The birth of a child is an exciting, life-changing event. A beautiful new baby comes to your house, family, and neighborhood. It is a time for celebration. Family members look at the new child and wonder: Will he be a football star, will she be a famous musician, will he discover the cure for cancer, will she become President of the United States?
But what happens when this new child has a disability? What if there are health problems? What if, as time goes by, it seems as if the child isn’t learning and progressing as quickly or easily as other children? What do you do?
This part of our site can help you find answers and people who can help–specifically, through the early intervention system that’s available in every state.
Early intervention is an effective way to help very young children (birth to the third birthday) catch up or address specific developmental concerns as soon as possible in their lives.
Early intervention services are authorized under Part C of the Individuals with Disabilities Education Act. To learn more about these vital services, explore the topics below:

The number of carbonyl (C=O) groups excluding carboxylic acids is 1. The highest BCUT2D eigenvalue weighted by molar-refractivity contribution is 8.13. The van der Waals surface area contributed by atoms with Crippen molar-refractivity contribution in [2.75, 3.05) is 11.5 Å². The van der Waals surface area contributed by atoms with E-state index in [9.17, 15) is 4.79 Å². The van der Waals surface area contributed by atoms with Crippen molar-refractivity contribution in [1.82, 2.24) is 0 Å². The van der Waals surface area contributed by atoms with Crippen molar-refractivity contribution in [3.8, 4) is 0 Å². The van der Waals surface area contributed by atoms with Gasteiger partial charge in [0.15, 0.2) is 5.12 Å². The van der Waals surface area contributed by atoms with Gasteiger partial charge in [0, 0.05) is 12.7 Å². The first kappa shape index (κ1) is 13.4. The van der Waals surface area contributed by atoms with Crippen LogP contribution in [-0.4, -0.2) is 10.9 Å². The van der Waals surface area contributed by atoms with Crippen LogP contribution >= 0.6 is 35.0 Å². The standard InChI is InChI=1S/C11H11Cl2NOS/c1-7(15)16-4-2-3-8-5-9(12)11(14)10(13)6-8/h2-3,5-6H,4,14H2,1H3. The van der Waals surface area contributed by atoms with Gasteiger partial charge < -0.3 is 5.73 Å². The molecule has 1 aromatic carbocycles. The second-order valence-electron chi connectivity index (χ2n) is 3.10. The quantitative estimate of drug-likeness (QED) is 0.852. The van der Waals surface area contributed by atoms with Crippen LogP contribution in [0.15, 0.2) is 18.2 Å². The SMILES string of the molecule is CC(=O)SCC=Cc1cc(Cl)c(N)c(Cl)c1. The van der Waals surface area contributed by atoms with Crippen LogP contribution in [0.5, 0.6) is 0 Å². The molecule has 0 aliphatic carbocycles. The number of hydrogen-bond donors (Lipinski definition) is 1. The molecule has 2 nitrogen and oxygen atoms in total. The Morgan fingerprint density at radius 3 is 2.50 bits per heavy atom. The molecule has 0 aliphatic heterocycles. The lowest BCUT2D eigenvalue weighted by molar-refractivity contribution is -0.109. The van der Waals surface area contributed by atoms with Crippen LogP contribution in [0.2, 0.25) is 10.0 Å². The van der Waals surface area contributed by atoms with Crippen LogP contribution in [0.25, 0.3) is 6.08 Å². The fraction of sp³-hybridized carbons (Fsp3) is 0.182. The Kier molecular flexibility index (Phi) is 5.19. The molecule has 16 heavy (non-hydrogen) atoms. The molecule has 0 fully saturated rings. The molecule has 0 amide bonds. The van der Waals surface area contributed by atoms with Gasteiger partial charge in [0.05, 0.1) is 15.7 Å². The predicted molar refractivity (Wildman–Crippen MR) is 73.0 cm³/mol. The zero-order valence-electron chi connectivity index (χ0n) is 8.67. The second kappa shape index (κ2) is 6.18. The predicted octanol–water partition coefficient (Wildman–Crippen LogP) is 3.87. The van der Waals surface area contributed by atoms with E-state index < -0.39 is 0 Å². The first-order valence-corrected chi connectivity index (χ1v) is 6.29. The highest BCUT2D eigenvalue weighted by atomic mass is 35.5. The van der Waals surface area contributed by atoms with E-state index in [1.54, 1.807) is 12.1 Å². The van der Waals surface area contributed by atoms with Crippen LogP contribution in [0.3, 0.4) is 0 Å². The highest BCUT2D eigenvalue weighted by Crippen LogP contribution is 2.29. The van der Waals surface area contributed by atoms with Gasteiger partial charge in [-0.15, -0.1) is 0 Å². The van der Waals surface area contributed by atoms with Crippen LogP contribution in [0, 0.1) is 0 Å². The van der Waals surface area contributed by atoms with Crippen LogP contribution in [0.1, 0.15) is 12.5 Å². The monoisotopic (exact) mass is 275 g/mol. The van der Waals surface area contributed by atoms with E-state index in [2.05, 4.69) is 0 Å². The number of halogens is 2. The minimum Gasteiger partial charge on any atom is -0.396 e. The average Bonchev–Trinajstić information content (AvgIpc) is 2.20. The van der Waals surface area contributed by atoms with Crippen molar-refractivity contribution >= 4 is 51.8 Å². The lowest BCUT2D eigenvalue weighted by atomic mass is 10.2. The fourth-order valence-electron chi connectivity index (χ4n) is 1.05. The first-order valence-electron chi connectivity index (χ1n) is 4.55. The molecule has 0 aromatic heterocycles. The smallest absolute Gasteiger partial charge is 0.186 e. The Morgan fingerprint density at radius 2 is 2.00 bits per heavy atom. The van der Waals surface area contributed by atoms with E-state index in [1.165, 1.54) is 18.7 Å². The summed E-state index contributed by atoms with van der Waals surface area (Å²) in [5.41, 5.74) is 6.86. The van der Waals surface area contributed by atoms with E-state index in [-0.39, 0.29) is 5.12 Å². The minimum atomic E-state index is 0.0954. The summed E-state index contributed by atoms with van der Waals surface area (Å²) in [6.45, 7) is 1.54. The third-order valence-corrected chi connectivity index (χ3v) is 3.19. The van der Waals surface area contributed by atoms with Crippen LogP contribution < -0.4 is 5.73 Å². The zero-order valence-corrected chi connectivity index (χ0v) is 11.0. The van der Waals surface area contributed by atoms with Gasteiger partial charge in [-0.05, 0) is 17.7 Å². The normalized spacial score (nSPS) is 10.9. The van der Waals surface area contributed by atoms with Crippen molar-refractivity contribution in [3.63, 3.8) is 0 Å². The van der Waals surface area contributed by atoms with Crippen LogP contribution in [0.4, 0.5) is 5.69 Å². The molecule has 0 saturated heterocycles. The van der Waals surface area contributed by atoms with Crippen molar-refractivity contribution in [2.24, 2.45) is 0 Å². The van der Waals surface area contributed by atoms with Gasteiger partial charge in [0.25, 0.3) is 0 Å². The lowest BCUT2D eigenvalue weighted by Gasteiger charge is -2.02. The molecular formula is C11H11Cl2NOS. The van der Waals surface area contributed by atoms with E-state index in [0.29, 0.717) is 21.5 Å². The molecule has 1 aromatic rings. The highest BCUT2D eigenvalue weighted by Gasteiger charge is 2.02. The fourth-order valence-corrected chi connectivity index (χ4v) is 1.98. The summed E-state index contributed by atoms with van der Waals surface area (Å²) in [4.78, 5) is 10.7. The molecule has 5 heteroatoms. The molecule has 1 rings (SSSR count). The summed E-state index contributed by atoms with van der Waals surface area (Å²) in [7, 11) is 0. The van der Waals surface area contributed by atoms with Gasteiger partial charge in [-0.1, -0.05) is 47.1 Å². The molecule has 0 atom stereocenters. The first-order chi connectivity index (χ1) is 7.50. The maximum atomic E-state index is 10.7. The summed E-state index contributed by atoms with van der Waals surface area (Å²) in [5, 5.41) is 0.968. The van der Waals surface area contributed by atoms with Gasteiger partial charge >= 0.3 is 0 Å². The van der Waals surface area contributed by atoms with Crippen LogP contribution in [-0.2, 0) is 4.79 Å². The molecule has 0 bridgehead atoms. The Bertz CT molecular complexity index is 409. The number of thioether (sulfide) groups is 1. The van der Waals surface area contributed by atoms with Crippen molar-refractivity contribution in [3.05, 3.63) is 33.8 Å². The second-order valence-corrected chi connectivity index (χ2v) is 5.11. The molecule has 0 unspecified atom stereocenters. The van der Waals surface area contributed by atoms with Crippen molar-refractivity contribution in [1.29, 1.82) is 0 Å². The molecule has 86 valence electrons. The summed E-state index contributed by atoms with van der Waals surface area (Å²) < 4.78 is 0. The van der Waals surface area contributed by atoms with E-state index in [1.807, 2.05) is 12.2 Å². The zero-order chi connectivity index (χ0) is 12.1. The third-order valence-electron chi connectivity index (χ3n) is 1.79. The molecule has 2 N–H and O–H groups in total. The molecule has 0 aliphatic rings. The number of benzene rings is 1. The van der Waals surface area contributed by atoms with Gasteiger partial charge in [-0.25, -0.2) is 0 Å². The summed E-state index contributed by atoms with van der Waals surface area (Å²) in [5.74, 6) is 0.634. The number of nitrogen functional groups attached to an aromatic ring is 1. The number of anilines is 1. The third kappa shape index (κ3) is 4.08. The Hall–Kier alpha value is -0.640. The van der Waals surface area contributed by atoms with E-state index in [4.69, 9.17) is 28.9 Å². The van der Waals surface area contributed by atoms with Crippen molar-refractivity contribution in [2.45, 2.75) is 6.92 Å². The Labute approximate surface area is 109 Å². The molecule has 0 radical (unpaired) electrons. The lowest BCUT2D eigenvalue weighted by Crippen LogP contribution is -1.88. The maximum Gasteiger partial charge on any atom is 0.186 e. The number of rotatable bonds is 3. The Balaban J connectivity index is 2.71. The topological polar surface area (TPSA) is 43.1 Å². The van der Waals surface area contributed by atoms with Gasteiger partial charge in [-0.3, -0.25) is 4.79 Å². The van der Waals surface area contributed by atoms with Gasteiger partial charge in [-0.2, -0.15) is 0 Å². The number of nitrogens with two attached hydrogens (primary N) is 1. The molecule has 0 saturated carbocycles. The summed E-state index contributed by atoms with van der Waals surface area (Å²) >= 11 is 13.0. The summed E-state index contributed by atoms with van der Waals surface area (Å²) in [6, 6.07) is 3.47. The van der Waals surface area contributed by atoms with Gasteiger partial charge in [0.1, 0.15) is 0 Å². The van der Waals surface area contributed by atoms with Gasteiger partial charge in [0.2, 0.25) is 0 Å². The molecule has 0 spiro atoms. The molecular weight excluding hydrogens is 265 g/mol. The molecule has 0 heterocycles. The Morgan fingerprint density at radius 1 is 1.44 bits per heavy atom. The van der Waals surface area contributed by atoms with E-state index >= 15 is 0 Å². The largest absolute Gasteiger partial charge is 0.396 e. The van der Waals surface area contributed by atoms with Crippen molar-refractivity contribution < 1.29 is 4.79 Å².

Key Terms to Know in Early Intervention
This page is like visiting a dictionary of important early intervention terms (such as the term “infant or toddler with a disability”). Each definition comes directly from Part C of IDEA.
Parent Notification and Consent
Parents are vital partners in early intervention. Learn about two important building blocks of parent involvement: the right to be fully informed by the early intervention system and the right to give (or decline to give) their written consent for activities involving their child or family.
Writing the IFSP for Your Child
The IFSP is the written plan that parents and professionals put together to address the needs of a baby or toddler. It must have specific information include. Find out how to write an IFSP, what must be included, and what happens after the plan is written.
Providing Services in Natural Environments
Early intervention services are to be provided in natural environments to the maximum extent appropriate. Find out how the law defines “natural environments,” what’s not considered a natural environment, and where to look for more info on this key requirement.
Resources for More Information
Texas Health and Human Services
Early Childhood Intervention
National Early Childhood Technical Assistance Center (NECTAC)
National Early Childhood Transition Center
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